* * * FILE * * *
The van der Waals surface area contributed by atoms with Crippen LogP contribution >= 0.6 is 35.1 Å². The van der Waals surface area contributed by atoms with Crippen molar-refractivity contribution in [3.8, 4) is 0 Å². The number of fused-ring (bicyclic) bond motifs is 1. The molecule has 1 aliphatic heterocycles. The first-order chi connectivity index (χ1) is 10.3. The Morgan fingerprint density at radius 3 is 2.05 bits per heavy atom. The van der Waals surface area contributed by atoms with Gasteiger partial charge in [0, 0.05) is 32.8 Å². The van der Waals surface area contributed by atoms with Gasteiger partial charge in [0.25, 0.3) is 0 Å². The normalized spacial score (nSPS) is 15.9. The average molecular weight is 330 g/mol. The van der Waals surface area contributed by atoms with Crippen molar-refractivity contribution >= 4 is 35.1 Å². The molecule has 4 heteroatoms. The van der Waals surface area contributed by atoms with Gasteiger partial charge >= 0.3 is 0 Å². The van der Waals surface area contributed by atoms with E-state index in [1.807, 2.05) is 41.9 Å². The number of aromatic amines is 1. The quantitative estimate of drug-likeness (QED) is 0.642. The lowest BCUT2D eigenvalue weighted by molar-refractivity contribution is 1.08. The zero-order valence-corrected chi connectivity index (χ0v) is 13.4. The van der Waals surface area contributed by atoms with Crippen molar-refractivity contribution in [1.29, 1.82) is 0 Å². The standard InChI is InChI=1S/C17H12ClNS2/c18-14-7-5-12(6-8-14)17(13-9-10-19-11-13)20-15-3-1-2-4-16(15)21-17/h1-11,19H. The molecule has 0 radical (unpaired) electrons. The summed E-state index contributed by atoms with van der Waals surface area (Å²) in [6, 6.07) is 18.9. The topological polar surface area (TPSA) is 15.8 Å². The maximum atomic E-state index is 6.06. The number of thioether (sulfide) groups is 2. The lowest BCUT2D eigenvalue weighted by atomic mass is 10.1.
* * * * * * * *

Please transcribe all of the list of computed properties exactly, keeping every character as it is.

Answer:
The van der Waals surface area contributed by atoms with Crippen LogP contribution >= 0.6 is 35.1 Å². The van der Waals surface area contributed by atoms with Crippen molar-refractivity contribution in [3.8, 4) is 0 Å². The number of fused-ring (bicyclic) bond motifs is 1. The molecule has 1 aliphatic heterocycles. The first-order chi connectivity index (χ1) is 10.3. The Morgan fingerprint density at radius 3 is 2.05 bits per heavy atom. The van der Waals surface area contributed by atoms with Gasteiger partial charge in [0, 0.05) is 32.8 Å². The van der Waals surface area contributed by atoms with Gasteiger partial charge in [0.25, 0.3) is 0 Å². The normalized spacial score (nSPS) is 15.9. The average molecular weight is 330 g/mol. The van der Waals surface area contributed by atoms with Crippen molar-refractivity contribution >= 4 is 35.1 Å². The molecule has 4 heteroatoms. The van der Waals surface area contributed by atoms with Gasteiger partial charge >= 0.3 is 0 Å². The van der Waals surface area contributed by atoms with E-state index in [1.807, 2.05) is 41.9 Å². The number of aromatic amines is 1. The quantitative estimate of drug-likeness (QED) is 0.642. The lowest BCUT2D eigenvalue weighted by molar-refractivity contribution is 1.08. The zero-order valence-corrected chi connectivity index (χ0v) is 13.4. The van der Waals surface area contributed by atoms with Crippen molar-refractivity contribution in [1.29, 1.82) is 0 Å². The standard InChI is InChI=1S/C17H12ClNS2/c18-14-7-5-12(6-8-14)17(13-9-10-19-11-13)20-15-3-1-2-4-16(15)21-17/h1-11,19H. The molecule has 0 radical (unpaired) electrons. The summed E-state index contributed by atoms with van der Waals surface area (Å²) in [6, 6.07) is 18.9. The topological polar surface area (TPSA) is 15.8 Å². The maximum atomic E-state index is 6.06. The number of thioether (sulfide) groups is 2. The lowest BCUT2D eigenvalue weighted by atomic mass is 10.1.